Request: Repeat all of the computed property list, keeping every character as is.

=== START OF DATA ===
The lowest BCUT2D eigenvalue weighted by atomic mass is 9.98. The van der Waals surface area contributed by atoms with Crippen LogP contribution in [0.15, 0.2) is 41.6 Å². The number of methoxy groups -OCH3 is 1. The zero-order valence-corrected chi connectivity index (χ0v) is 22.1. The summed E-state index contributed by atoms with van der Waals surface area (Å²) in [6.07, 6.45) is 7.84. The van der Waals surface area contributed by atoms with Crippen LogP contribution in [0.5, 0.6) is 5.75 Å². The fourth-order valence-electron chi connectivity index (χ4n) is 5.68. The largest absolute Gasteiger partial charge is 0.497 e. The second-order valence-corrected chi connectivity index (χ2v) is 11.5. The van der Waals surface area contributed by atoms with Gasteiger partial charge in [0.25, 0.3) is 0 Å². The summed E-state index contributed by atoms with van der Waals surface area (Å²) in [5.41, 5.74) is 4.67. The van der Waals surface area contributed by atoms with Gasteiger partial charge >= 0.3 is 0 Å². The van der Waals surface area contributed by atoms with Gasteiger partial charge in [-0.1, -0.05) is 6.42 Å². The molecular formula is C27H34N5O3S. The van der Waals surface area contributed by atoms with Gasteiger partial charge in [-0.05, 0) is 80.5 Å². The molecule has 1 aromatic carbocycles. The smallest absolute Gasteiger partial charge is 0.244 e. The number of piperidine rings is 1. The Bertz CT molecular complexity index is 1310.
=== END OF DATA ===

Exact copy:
The lowest BCUT2D eigenvalue weighted by atomic mass is 9.98. The van der Waals surface area contributed by atoms with Crippen LogP contribution in [0.15, 0.2) is 41.6 Å². The number of methoxy groups -OCH3 is 1. The zero-order valence-corrected chi connectivity index (χ0v) is 22.1. The summed E-state index contributed by atoms with van der Waals surface area (Å²) in [6.07, 6.45) is 7.84. The van der Waals surface area contributed by atoms with Crippen LogP contribution in [0.5, 0.6) is 5.75 Å². The fourth-order valence-electron chi connectivity index (χ4n) is 5.68. The largest absolute Gasteiger partial charge is 0.497 e. The second-order valence-corrected chi connectivity index (χ2v) is 11.5. The van der Waals surface area contributed by atoms with Gasteiger partial charge in [0.25, 0.3) is 0 Å². The summed E-state index contributed by atoms with van der Waals surface area (Å²) in [5.41, 5.74) is 4.67. The van der Waals surface area contributed by atoms with Gasteiger partial charge >= 0.3 is 0 Å². The van der Waals surface area contributed by atoms with Gasteiger partial charge in [-0.1, -0.05) is 6.42 Å². The molecular formula is C27H34N5O3S. The van der Waals surface area contributed by atoms with Gasteiger partial charge in [-0.05, 0) is 80.5 Å². The molecule has 1 aromatic carbocycles. The smallest absolute Gasteiger partial charge is 0.244 e. The number of piperidine rings is 1. The Bertz CT molecular complexity index is 1310.